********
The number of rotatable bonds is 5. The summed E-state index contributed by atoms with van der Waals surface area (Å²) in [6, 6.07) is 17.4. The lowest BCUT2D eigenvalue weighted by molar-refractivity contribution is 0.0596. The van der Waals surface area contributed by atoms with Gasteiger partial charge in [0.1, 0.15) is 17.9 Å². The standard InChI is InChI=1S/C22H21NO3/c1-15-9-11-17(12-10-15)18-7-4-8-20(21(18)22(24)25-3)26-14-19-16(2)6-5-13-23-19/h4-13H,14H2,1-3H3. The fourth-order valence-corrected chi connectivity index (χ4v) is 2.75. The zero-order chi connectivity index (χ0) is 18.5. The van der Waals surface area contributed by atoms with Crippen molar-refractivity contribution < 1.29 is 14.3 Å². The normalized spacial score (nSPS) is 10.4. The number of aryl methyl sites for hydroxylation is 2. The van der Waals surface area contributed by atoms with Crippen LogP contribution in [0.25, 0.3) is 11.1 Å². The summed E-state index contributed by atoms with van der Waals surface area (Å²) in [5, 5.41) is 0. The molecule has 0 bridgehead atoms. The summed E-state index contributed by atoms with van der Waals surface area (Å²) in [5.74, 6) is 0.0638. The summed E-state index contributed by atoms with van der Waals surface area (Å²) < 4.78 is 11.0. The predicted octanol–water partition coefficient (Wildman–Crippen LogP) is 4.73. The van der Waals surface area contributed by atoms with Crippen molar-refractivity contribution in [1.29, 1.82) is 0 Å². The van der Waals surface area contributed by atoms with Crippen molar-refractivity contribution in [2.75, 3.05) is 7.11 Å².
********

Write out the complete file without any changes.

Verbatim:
The number of rotatable bonds is 5. The summed E-state index contributed by atoms with van der Waals surface area (Å²) in [6, 6.07) is 17.4. The lowest BCUT2D eigenvalue weighted by molar-refractivity contribution is 0.0596. The van der Waals surface area contributed by atoms with Gasteiger partial charge in [0.1, 0.15) is 17.9 Å². The standard InChI is InChI=1S/C22H21NO3/c1-15-9-11-17(12-10-15)18-7-4-8-20(21(18)22(24)25-3)26-14-19-16(2)6-5-13-23-19/h4-13H,14H2,1-3H3. The fourth-order valence-corrected chi connectivity index (χ4v) is 2.75. The zero-order chi connectivity index (χ0) is 18.5. The van der Waals surface area contributed by atoms with Crippen molar-refractivity contribution < 1.29 is 14.3 Å². The normalized spacial score (nSPS) is 10.4. The number of aryl methyl sites for hydroxylation is 2. The van der Waals surface area contributed by atoms with Crippen LogP contribution in [0.25, 0.3) is 11.1 Å². The summed E-state index contributed by atoms with van der Waals surface area (Å²) in [5, 5.41) is 0. The molecule has 0 bridgehead atoms. The summed E-state index contributed by atoms with van der Waals surface area (Å²) in [5.74, 6) is 0.0638. The summed E-state index contributed by atoms with van der Waals surface area (Å²) < 4.78 is 11.0. The predicted octanol–water partition coefficient (Wildman–Crippen LogP) is 4.73. The van der Waals surface area contributed by atoms with Crippen molar-refractivity contribution in [1.29, 1.82) is 0 Å². The van der Waals surface area contributed by atoms with Crippen molar-refractivity contribution in [2.75, 3.05) is 7.11 Å².